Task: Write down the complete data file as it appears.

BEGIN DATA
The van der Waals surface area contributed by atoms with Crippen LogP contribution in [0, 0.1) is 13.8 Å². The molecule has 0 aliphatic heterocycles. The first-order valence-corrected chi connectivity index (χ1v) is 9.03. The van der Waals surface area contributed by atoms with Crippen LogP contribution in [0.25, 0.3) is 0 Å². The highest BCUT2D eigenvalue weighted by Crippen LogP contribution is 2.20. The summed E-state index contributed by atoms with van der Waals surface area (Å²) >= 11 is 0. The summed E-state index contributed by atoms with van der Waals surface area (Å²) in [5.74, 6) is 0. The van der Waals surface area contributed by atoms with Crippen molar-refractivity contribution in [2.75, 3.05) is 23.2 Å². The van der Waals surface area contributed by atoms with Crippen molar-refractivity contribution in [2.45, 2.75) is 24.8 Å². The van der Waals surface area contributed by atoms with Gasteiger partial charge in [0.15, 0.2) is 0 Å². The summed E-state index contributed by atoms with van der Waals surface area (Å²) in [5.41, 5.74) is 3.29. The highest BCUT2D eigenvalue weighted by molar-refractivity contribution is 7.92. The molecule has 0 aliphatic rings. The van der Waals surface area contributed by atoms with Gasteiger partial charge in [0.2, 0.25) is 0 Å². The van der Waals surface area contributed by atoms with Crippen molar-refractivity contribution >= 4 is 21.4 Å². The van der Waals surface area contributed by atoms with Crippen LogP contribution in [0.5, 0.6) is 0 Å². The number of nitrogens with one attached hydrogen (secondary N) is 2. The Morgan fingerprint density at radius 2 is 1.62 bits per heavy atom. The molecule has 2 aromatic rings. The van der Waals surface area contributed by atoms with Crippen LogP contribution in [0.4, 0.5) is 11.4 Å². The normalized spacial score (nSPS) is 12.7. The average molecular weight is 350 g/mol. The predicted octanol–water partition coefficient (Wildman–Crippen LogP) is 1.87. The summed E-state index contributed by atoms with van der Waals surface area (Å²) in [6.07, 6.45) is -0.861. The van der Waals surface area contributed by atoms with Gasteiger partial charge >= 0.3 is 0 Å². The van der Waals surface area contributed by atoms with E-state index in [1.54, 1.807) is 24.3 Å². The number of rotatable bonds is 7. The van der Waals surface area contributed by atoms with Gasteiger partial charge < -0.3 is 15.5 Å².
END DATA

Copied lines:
The van der Waals surface area contributed by atoms with Crippen LogP contribution in [0, 0.1) is 13.8 Å². The molecule has 0 aliphatic heterocycles. The first-order valence-corrected chi connectivity index (χ1v) is 9.03. The van der Waals surface area contributed by atoms with Crippen LogP contribution in [0.25, 0.3) is 0 Å². The highest BCUT2D eigenvalue weighted by Crippen LogP contribution is 2.20. The summed E-state index contributed by atoms with van der Waals surface area (Å²) >= 11 is 0. The summed E-state index contributed by atoms with van der Waals surface area (Å²) in [5.74, 6) is 0. The van der Waals surface area contributed by atoms with Crippen molar-refractivity contribution in [2.75, 3.05) is 23.2 Å². The van der Waals surface area contributed by atoms with Crippen molar-refractivity contribution in [2.45, 2.75) is 24.8 Å². The van der Waals surface area contributed by atoms with Gasteiger partial charge in [0.15, 0.2) is 0 Å². The summed E-state index contributed by atoms with van der Waals surface area (Å²) in [5.41, 5.74) is 3.29. The highest BCUT2D eigenvalue weighted by molar-refractivity contribution is 7.92. The molecule has 0 aliphatic rings. The van der Waals surface area contributed by atoms with Gasteiger partial charge in [0.2, 0.25) is 0 Å². The van der Waals surface area contributed by atoms with Crippen molar-refractivity contribution >= 4 is 21.4 Å². The van der Waals surface area contributed by atoms with Crippen LogP contribution in [0.5, 0.6) is 0 Å². The number of nitrogens with one attached hydrogen (secondary N) is 2. The Morgan fingerprint density at radius 2 is 1.62 bits per heavy atom. The molecule has 2 aromatic rings. The van der Waals surface area contributed by atoms with Crippen LogP contribution in [0.4, 0.5) is 11.4 Å². The normalized spacial score (nSPS) is 12.7. The average molecular weight is 350 g/mol. The predicted octanol–water partition coefficient (Wildman–Crippen LogP) is 1.87. The summed E-state index contributed by atoms with van der Waals surface area (Å²) in [6.07, 6.45) is -0.861. The van der Waals surface area contributed by atoms with Gasteiger partial charge >= 0.3 is 0 Å². The van der Waals surface area contributed by atoms with E-state index in [1.54, 1.807) is 24.3 Å². The number of rotatable bonds is 7. The van der Waals surface area contributed by atoms with Gasteiger partial charge < -0.3 is 15.5 Å².